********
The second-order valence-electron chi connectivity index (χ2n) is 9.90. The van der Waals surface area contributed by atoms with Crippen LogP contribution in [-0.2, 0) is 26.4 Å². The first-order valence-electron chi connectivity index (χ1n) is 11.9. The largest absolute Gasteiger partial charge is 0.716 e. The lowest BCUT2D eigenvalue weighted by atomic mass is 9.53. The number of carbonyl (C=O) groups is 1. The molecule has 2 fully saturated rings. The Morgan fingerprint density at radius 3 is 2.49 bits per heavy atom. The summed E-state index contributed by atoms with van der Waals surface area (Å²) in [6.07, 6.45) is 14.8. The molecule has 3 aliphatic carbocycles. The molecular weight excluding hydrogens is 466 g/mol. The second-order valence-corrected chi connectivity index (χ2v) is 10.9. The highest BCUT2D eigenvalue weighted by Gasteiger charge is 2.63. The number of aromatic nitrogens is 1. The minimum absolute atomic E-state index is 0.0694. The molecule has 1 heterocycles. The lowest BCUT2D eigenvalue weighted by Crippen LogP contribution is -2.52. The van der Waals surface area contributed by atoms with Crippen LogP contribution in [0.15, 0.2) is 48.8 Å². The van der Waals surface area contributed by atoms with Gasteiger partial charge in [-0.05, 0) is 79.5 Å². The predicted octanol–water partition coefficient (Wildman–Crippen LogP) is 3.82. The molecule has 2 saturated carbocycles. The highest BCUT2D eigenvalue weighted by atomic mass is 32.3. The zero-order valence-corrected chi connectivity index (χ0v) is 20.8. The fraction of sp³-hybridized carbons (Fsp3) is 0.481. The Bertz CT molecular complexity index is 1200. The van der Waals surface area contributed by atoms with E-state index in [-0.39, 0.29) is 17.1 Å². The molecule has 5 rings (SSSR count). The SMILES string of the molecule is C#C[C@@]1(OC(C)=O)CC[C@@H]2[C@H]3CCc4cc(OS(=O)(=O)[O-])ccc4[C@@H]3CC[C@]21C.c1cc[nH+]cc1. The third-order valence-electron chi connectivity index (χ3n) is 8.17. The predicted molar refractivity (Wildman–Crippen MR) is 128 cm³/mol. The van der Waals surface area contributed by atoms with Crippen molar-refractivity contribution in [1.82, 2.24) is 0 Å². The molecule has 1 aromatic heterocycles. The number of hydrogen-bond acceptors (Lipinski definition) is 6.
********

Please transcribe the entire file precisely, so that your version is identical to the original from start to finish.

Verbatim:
The second-order valence-electron chi connectivity index (χ2n) is 9.90. The van der Waals surface area contributed by atoms with Crippen LogP contribution in [-0.2, 0) is 26.4 Å². The first-order valence-electron chi connectivity index (χ1n) is 11.9. The largest absolute Gasteiger partial charge is 0.716 e. The lowest BCUT2D eigenvalue weighted by atomic mass is 9.53. The number of carbonyl (C=O) groups is 1. The molecule has 2 fully saturated rings. The Morgan fingerprint density at radius 3 is 2.49 bits per heavy atom. The summed E-state index contributed by atoms with van der Waals surface area (Å²) in [6.07, 6.45) is 14.8. The molecule has 3 aliphatic carbocycles. The molecular weight excluding hydrogens is 466 g/mol. The second-order valence-corrected chi connectivity index (χ2v) is 10.9. The highest BCUT2D eigenvalue weighted by Gasteiger charge is 2.63. The number of aromatic nitrogens is 1. The minimum absolute atomic E-state index is 0.0694. The molecule has 1 heterocycles. The lowest BCUT2D eigenvalue weighted by Crippen LogP contribution is -2.52. The van der Waals surface area contributed by atoms with Crippen LogP contribution in [0.15, 0.2) is 48.8 Å². The van der Waals surface area contributed by atoms with Gasteiger partial charge in [-0.05, 0) is 79.5 Å². The predicted octanol–water partition coefficient (Wildman–Crippen LogP) is 3.82. The molecule has 2 saturated carbocycles. The highest BCUT2D eigenvalue weighted by atomic mass is 32.3. The zero-order valence-corrected chi connectivity index (χ0v) is 20.8. The fraction of sp³-hybridized carbons (Fsp3) is 0.481. The Bertz CT molecular complexity index is 1200. The van der Waals surface area contributed by atoms with E-state index in [-0.39, 0.29) is 17.1 Å². The molecule has 5 rings (SSSR count). The SMILES string of the molecule is C#C[C@@]1(OC(C)=O)CC[C@@H]2[C@H]3CCc4cc(OS(=O)(=O)[O-])ccc4[C@@H]3CC[C@]21C.c1cc[nH+]cc1. The third-order valence-electron chi connectivity index (χ3n) is 8.17. The predicted molar refractivity (Wildman–Crippen MR) is 128 cm³/mol. The van der Waals surface area contributed by atoms with Crippen molar-refractivity contribution in [1.82, 2.24) is 0 Å². The molecule has 1 aromatic heterocycles. The number of hydrogen-bond acceptors (Lipinski definition) is 6.